Ten or fifteen years ago, if any one of the 6 million people estimated to be living with paralysis searched for treatment, they would likely have found hope in short supply. More often than not, they were told their condition was permanent.
Research since then has shown that if the damage from spinal cord injuries is dealt with immediately, there may be hope that some patients can avoid total paralysis. But if treatment is delayed, the chances of success quickly dwindle.
Now, in an unprecedented new study from the University of California, San Diego, published Wednesday in the journal Neuron, researchers say they were able to regenerate nerve cells up to 15 months after a spinal cord injury.
"All studies in the past have been right after the injury, but with a quarter million [people with chronic spinal injury], we needed a study that looked at re-growth one year after," said Dr. Mark H. Tuszynski, director of the Center for Neural Repair at UCSD and one of the authors of the study. "We found one can achieve this at impressive delays."
But like much of the other current paralysis research, this finding is only preliminary. The study was conducted only in rats -- so it is hard to say how it may apply to people. And while the data is promising, doctors specializing in spinal cord injury caution that this is at least a decade away from being rolled out as therapy for humans.
Moreover, the trial at hand was largely a test run; the nerves that the researchers regenerated in the rats were picked because they would be the most easy to study and simplest to re-grow. Additionally, while the nerves that were studied re-grew, they did not connect to the brain in the way needed to restore sensory or motor function.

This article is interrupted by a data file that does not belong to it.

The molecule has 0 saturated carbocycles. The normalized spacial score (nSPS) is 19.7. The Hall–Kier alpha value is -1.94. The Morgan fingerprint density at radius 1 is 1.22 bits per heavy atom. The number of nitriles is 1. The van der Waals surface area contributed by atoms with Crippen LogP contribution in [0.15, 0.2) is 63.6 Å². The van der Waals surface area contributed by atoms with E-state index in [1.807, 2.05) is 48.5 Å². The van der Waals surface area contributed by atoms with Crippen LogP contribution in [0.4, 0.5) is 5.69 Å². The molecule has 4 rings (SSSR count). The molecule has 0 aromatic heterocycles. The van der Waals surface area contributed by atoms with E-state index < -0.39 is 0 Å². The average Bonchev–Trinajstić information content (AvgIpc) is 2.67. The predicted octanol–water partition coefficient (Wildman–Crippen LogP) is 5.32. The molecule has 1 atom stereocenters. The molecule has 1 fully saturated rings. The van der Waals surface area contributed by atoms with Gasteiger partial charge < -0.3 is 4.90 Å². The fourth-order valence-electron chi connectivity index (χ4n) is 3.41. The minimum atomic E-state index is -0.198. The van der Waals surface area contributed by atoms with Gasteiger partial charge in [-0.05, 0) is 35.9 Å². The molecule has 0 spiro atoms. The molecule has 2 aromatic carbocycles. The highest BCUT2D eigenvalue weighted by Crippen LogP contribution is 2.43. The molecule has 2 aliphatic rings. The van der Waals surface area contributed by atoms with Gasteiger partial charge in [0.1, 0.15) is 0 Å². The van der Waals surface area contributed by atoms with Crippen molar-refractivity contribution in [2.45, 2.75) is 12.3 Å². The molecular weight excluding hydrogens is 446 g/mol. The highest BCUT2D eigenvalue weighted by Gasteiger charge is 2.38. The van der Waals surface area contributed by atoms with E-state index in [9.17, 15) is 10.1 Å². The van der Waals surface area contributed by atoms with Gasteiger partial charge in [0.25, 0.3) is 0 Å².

"None of the animals had any improvement in neurological function," said Dr. Arthur Jenkins, co-director of Mt. Sinai Hospital's Neurosurgical Spine Program.
Other neurology experts agreed.
"This is still an animal model of an injury far from clinical trials," said Dr. Peter Konrad, director of functional neurosurgery at Vanderbilt University. We cannot tell whether this re-growth will actually make a patient walk again or regain feeling."
Still, those in the field said this is one step in what may one day be a hopeful future for chronic spinal cord injury patients. Dr. Edward Hall, director of the Spinal Cord and Brain Injury Research Center at the University of Kentucky in Lexington, calls it a "landmark study that is one of the first to investigate a combination therapeutic approach aimed at improving regeneration of spinal cord fibers across a spinal cord lesion."
"It's unbelievable," said Dr. James Harrop, associate professor of neurological surgery at Thomas Jefferson University Hospital. "You usually have all this scar, and the neurons can't get through the scar... Your body is sending signals so that it won't get better."
That scar tissue was thought to be one of many factors researchers were up against in nerve regeneration if months passed after the injury. Researchers in the study used a "triple combination therapy": they combined the injured nerve cells, placed a "bridge" made of stem cells at the injured spot, and flooded the area around the spinal cord with chemicals naturally found in the body that help tissues grow.